Discrimination is a deplorable practice. As such, the word is often spat in a victorious tone of accusation, implying that he who discriminates is a bigot, unfair, or—gasp!—intolerant. But I think we could use a bit more of it. In our frenzy to neutralize and sterilize language, discrimination’s other meanings have been lost. Using Microsoft Word’s dictionary lookup tool can illuminate the less-common connotations of the word. Beyond that first definition of unequal treatment based on prejudice are two more definitions also based on inequalities: the ability to recognize difference, and the ability to pay attention to subtle differences and exercise judgment.
Just as these latter two definitions are often forgotten, so too are their accompanying skill sets. Since the start of the semester, I have been in numerous conversations—formal and informal, in dorm rooms, dining halls and class rooms, with friends and professors—in which a speaker makes egregiously sweeping generalizations. To clarify, these blanket statements almost never assert that “poor people are this” or “black people are that;” those kinds of statements would be discrimination of the first definition. Overwhelmingly, these statements generalize politics, usually that “conservatives are this” or “Republicans can’t understand that.” To which I want to ask, “Wait, who? Could you be a bit more discriminating?” Does this term you throw around refer to a conservative friend, a lecturer you heard recently, a politician? And what kind of conservative? A fiscal conservative? Social conservative? Conservative in that this person is not liberal? Of course, the same questions apply to generalizations about liberals. But for some reason I just don’t hear those as often.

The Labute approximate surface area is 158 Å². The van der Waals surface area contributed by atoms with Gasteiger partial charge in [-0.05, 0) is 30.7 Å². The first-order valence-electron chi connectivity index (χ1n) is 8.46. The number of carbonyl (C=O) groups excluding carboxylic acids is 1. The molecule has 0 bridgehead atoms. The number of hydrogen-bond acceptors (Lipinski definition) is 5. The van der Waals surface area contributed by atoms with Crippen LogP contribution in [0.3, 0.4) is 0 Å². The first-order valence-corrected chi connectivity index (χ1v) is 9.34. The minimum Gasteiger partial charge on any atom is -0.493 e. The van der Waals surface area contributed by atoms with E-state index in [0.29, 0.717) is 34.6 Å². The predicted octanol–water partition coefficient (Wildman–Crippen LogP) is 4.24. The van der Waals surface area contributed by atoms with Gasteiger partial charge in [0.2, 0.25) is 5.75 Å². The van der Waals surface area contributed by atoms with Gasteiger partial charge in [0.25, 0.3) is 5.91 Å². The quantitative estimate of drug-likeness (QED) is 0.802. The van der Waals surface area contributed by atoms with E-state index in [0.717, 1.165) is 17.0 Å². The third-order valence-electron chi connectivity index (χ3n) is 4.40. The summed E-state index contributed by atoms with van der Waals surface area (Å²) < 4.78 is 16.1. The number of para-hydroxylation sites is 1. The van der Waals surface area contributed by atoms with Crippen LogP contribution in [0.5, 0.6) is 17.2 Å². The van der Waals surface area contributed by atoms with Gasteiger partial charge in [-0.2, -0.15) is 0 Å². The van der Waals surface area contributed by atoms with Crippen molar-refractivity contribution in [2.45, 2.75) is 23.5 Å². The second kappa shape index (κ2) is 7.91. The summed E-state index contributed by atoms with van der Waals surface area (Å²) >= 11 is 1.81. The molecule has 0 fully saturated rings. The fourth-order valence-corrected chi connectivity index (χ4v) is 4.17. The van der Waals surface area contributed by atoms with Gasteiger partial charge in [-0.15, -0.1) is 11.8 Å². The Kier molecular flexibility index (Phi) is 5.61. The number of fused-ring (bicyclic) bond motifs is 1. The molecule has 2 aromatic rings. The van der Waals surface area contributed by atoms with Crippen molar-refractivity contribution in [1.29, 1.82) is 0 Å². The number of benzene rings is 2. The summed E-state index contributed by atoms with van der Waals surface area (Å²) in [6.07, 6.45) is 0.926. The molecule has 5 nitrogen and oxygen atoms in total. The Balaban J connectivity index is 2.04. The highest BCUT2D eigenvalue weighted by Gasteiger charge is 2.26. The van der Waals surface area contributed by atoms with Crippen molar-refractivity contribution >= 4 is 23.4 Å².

Well, you could say, this is all semantics; including all that information in the original statement takes too many words and decreases the statement’s power. And yes, including all those discriminating details does make your point less zippy, but it also makes it less untrue. Take, as an example, the assertion “water is a liquid.” Thinking of water as the stuff flowing through pipes, yes, water is a liquid. But what about ice and steam? Are they some different compound because one is solid, the other gas? No, ice and steam are also water. A more true assertion would be that “between 0 and 100 degrees Celsius, at atmospheric pressure, water is a liquid.” In this statement, discriminating details filter out critical exceptions to the generalization. By including discriminating details, the second statement also invites further thought and discussion. While the generalization invites only acceptance or rejection (that water is or is not a liquid), the discriminating statement reminds the listener to consider context and details, to think about why he accepts or rejects that statement.
Even putting meaningful discussion aside, a little discrimination could go a long way toward ending perceived segregation. Especially when discussing politics, failure to discriminate turns us into lumpers; we make an “us” camp and a “them” camp and assume that the two are separated by some sort of river We cannot see that the two might share some ideas, or could at least meet up for s’mores sometime. I mean, I think it’s safe to say that people from all political backgrounds like s’mores.
But image-driven bipartisan relations aside, discriminating details strengthen an argument, better defending it from “their” counterpoints. Discrimination just might make you realize that “they” are not so different from “us.”
So please, discriminate. As much as possible.